Research into Practice

DeGroff, Linda
February 1991
Reading Today;Feb/Mar91, Vol. 8 Issue 4, p11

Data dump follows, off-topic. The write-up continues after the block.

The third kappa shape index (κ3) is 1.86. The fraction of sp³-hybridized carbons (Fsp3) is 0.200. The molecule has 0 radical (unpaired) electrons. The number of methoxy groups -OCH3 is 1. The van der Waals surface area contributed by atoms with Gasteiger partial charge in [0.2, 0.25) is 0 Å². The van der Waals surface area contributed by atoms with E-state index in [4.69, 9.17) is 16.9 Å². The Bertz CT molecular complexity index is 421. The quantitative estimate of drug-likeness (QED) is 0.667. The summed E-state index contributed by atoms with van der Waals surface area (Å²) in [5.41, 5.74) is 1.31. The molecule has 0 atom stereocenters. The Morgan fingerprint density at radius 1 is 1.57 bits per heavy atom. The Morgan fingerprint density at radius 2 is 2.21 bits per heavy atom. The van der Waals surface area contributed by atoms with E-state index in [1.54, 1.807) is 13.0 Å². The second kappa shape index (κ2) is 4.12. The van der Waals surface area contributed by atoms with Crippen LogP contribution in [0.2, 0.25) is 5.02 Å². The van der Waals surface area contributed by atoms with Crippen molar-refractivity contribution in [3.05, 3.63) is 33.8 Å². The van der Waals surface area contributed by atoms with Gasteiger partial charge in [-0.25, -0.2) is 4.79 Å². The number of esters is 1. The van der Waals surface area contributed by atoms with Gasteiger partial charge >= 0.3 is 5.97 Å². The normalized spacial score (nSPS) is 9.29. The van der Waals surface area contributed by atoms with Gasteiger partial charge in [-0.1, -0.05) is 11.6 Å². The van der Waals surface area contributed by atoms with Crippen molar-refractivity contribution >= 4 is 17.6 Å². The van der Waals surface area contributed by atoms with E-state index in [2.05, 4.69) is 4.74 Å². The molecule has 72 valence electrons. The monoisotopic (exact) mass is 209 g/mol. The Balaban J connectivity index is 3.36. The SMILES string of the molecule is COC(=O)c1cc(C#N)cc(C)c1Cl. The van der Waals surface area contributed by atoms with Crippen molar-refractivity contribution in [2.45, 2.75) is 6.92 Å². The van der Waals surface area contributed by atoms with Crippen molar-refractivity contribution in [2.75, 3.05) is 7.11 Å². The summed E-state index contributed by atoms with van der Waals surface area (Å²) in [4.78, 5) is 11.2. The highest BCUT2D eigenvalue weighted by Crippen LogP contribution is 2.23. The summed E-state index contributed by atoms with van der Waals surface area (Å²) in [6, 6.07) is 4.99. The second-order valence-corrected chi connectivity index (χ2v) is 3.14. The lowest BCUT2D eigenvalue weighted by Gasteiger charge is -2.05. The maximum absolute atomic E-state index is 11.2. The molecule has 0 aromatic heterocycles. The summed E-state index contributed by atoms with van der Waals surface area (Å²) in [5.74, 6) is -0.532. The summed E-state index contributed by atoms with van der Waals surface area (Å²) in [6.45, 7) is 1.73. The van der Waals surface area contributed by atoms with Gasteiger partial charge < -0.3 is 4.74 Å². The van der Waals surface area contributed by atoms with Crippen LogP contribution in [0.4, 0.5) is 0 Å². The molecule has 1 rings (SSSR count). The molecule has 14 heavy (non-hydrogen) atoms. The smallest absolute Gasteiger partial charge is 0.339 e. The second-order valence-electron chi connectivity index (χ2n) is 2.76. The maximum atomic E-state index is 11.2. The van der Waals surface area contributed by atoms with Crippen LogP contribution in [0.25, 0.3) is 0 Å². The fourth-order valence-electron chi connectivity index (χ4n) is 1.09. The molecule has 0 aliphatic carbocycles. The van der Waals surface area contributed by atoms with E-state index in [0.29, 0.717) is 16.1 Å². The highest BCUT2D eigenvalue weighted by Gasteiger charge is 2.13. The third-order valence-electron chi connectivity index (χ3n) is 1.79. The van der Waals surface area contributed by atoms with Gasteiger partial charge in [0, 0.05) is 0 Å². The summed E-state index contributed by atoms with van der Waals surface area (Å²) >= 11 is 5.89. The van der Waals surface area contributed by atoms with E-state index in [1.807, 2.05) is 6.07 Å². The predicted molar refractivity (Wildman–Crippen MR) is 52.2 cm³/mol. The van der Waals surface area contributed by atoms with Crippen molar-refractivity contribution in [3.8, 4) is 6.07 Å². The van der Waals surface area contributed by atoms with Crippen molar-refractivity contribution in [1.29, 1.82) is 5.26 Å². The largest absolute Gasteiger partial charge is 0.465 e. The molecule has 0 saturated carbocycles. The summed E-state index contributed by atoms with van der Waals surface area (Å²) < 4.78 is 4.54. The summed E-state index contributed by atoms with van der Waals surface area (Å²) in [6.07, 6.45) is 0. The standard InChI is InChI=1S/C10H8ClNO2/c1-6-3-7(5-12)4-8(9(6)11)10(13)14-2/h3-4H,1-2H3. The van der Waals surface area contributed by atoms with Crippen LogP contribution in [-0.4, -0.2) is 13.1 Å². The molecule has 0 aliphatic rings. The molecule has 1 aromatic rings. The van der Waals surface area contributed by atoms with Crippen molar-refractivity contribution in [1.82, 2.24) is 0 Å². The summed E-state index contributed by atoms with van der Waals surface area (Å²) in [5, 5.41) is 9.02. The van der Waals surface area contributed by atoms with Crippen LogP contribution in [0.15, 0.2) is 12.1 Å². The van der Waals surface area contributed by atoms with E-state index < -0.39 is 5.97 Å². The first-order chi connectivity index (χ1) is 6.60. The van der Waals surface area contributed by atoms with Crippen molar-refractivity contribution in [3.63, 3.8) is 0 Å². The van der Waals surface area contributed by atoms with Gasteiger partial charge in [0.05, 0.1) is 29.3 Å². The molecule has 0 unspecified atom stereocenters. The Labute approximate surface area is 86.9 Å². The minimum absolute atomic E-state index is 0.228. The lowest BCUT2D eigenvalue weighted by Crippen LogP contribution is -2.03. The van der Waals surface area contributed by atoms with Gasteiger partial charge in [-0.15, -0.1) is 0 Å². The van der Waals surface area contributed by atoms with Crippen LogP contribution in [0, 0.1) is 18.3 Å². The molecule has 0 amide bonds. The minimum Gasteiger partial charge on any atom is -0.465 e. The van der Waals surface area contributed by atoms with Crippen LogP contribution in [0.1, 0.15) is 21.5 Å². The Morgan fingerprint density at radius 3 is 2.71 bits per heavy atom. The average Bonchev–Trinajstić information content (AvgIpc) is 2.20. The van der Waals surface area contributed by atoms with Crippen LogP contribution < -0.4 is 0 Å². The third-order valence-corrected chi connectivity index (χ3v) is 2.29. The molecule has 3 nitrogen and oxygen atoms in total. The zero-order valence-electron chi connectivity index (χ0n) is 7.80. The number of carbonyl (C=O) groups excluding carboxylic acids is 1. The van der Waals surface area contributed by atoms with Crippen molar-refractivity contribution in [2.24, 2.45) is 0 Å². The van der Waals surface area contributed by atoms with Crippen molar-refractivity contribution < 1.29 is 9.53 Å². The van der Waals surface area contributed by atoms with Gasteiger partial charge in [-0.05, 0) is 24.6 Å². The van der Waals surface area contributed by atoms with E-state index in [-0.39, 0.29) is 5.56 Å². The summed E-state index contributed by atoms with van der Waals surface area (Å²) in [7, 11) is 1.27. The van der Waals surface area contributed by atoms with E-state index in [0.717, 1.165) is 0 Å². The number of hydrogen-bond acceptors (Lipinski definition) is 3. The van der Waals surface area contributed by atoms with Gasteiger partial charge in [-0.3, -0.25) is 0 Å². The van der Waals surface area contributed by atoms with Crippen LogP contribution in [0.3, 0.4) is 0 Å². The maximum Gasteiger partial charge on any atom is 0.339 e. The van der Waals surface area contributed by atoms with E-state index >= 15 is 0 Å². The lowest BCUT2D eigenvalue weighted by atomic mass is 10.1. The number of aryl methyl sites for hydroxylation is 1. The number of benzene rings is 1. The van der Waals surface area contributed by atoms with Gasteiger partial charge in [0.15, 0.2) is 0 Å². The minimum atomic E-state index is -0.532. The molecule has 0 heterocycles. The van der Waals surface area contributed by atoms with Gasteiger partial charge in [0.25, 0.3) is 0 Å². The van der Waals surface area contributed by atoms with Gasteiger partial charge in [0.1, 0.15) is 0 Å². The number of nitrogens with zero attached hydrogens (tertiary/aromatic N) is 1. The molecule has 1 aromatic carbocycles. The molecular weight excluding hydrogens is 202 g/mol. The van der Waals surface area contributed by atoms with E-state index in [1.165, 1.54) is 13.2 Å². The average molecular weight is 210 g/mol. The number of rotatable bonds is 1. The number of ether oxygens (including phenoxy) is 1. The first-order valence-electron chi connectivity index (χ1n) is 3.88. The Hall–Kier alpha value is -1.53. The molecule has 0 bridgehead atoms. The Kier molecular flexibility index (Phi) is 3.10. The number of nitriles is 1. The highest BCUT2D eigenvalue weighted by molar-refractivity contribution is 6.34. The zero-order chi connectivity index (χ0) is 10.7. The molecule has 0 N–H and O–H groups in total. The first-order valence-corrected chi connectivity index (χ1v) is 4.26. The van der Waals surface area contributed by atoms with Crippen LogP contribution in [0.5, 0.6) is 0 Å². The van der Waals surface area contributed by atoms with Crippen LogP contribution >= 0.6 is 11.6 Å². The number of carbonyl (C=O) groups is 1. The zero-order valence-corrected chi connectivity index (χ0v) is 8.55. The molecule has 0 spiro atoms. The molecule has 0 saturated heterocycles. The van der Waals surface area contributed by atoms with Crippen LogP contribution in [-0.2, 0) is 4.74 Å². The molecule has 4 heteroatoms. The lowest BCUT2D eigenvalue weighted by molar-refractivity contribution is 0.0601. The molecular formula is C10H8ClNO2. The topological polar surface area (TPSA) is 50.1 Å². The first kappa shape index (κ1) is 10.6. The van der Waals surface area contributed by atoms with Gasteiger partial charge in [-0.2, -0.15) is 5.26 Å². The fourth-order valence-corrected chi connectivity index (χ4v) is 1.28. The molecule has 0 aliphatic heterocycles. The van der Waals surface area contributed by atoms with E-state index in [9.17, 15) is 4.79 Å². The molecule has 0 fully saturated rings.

This articles presents guidelines on working successfully with computers in whole language classrooms. Whole language teachers share common beliefs about literacy learning. When they bring computers into their classrooms, they want to use computers in ways that are consistent with those beliefs. Early computer use was often restricted to drill and practice of isolated skills. Such uses are incompatible with whole language beliefs and practices. Teachers can foster authentic reading and writing experiences by selecting software that allows students to read and follow directions while playing games, write personal narratives or imaginative stories with word processing software, communicate with audiences outside of classroom or school via networks and electronic mail, or organize and retrieve content area information from databases. The idea of using a process approach to teaching and learning has been most prominent in writing instruction. Word processors offer functions that can facilitate writing processes, particularly revising and editing. At present, we understand very little about the effects that using these functions have on writing processes. However, it is becoming increasingly clear that teachers' understanding of writing processes is more important than the technology itself in determining how computers are used in process-approach classrooms.


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